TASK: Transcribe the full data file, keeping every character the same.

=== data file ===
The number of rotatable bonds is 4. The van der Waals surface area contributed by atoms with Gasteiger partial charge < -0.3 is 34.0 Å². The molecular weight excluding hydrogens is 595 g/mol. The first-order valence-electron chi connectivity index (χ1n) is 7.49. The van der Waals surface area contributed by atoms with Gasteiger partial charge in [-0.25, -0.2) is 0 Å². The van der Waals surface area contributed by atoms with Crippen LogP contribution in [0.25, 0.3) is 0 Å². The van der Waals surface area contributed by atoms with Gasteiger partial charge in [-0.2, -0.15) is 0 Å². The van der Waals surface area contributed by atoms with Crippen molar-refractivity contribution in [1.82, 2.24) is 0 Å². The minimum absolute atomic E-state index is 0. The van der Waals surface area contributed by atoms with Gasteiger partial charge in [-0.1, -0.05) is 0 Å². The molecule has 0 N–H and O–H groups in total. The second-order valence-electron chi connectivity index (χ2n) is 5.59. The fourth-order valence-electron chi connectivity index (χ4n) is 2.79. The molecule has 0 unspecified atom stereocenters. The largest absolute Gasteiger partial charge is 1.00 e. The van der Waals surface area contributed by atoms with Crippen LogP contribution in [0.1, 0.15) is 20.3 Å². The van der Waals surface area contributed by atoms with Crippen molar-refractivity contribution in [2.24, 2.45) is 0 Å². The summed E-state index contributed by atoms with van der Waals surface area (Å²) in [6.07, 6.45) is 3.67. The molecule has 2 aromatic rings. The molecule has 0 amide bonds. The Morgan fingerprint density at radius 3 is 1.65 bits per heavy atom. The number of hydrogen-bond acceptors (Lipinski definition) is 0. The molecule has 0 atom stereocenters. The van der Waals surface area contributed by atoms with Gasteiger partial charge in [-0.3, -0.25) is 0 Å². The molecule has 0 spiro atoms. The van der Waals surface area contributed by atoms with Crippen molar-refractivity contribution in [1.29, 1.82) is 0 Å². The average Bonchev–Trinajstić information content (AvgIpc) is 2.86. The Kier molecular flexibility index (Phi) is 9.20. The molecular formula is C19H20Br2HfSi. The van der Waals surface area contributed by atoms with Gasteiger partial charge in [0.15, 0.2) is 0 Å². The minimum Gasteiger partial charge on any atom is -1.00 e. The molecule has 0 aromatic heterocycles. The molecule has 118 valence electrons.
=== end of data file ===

The number of rotatable bonds is 4. The van der Waals surface area contributed by atoms with Gasteiger partial charge < -0.3 is 34.0 Å². The molecular weight excluding hydrogens is 595 g/mol. The first-order valence-electron chi connectivity index (χ1n) is 7.49. The van der Waals surface area contributed by atoms with Gasteiger partial charge in [-0.25, -0.2) is 0 Å². The van der Waals surface area contributed by atoms with Crippen LogP contribution in [0.25, 0.3) is 0 Å². The van der Waals surface area contributed by atoms with Gasteiger partial charge in [-0.2, -0.15) is 0 Å². The van der Waals surface area contributed by atoms with Crippen molar-refractivity contribution in [1.82, 2.24) is 0 Å². The minimum absolute atomic E-state index is 0. The van der Waals surface area contributed by atoms with Gasteiger partial charge in [-0.1, -0.05) is 0 Å². The molecule has 0 N–H and O–H groups in total. The second-order valence-electron chi connectivity index (χ2n) is 5.59. The fourth-order valence-electron chi connectivity index (χ4n) is 2.79. The molecule has 0 unspecified atom stereocenters. The largest absolute Gasteiger partial charge is 1.00 e. The van der Waals surface area contributed by atoms with Crippen LogP contribution in [0.1, 0.15) is 20.3 Å². The van der Waals surface area contributed by atoms with Crippen molar-refractivity contribution in [2.24, 2.45) is 0 Å². The summed E-state index contributed by atoms with van der Waals surface area (Å²) in [6.07, 6.45) is 3.67. The molecule has 2 aromatic rings. The molecule has 0 amide bonds. The Morgan fingerprint density at radius 3 is 1.65 bits per heavy atom. The number of hydrogen-bond acceptors (Lipinski definition) is 0. The molecule has 0 atom stereocenters. The van der Waals surface area contributed by atoms with Gasteiger partial charge in [-0.3, -0.25) is 0 Å². The molecule has 0 spiro atoms. The van der Waals surface area contributed by atoms with Crippen molar-refractivity contribution in [1.29, 1.82) is 0 Å². The average Bonchev–Trinajstić information content (AvgIpc) is 2.86. The Kier molecular flexibility index (Phi) is 9.20. The molecular formula is C19H20Br2HfSi. The van der Waals surface area contributed by atoms with Gasteiger partial charge in [0.15, 0.2) is 0 Å². The minimum Gasteiger partial charge on any atom is -1.00 e. The molecule has 0 aromatic heterocycles. The molecule has 118 valence electrons.